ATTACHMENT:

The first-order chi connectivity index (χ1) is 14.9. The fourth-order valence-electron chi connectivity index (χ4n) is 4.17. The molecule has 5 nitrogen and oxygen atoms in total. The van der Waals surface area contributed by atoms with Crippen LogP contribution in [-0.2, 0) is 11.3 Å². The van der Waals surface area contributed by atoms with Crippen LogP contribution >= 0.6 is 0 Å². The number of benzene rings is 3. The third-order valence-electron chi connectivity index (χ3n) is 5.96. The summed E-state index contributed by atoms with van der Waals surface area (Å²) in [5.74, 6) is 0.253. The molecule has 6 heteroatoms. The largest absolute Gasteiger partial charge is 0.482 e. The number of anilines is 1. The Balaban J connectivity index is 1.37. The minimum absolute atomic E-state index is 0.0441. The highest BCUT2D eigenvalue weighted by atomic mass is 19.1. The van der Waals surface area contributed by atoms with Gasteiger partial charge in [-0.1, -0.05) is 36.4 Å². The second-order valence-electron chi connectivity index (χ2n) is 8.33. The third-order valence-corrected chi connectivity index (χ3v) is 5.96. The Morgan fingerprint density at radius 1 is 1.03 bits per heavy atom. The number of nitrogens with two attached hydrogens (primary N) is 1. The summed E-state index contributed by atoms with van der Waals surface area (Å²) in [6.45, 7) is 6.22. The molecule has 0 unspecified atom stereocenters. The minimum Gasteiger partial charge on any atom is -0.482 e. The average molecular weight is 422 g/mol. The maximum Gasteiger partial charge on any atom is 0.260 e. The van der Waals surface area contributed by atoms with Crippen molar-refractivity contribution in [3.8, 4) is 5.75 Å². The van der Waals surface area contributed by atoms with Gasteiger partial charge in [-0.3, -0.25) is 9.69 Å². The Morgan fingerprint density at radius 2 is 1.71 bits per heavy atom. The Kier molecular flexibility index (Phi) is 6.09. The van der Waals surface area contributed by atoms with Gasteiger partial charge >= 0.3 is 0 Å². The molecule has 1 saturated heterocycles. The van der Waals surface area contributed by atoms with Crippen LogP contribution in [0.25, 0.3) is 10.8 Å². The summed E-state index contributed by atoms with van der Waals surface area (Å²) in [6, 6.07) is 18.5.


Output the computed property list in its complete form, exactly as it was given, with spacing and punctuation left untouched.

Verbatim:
The first-order chi connectivity index (χ1) is 14.9. The fourth-order valence-electron chi connectivity index (χ4n) is 4.17. The molecule has 5 nitrogen and oxygen atoms in total. The van der Waals surface area contributed by atoms with Crippen LogP contribution in [-0.2, 0) is 11.3 Å². The van der Waals surface area contributed by atoms with Crippen LogP contribution >= 0.6 is 0 Å². The number of benzene rings is 3. The third-order valence-electron chi connectivity index (χ3n) is 5.96. The summed E-state index contributed by atoms with van der Waals surface area (Å²) in [5.74, 6) is 0.253. The molecule has 6 heteroatoms. The largest absolute Gasteiger partial charge is 0.482 e. The number of anilines is 1. The Balaban J connectivity index is 1.37. The minimum absolute atomic E-state index is 0.0441. The highest BCUT2D eigenvalue weighted by atomic mass is 19.1. The van der Waals surface area contributed by atoms with Gasteiger partial charge in [-0.1, -0.05) is 36.4 Å². The second-order valence-electron chi connectivity index (χ2n) is 8.33. The third-order valence-corrected chi connectivity index (χ3v) is 5.96. The Morgan fingerprint density at radius 1 is 1.03 bits per heavy atom. The number of nitrogens with two attached hydrogens (primary N) is 1. The summed E-state index contributed by atoms with van der Waals surface area (Å²) in [6.45, 7) is 6.22. The molecule has 0 unspecified atom stereocenters. The minimum Gasteiger partial charge on any atom is -0.482 e. The average molecular weight is 422 g/mol. The maximum Gasteiger partial charge on any atom is 0.260 e. The van der Waals surface area contributed by atoms with Crippen molar-refractivity contribution in [3.8, 4) is 5.75 Å². The van der Waals surface area contributed by atoms with Gasteiger partial charge in [-0.3, -0.25) is 9.69 Å². The Morgan fingerprint density at radius 2 is 1.71 bits per heavy atom. The Kier molecular flexibility index (Phi) is 6.09. The van der Waals surface area contributed by atoms with Gasteiger partial charge >= 0.3 is 0 Å². The molecule has 1 saturated heterocycles. The van der Waals surface area contributed by atoms with Crippen LogP contribution in [0.25, 0.3) is 10.8 Å². The summed E-state index contributed by atoms with van der Waals surface area (Å²) in [6, 6.07) is 18.5.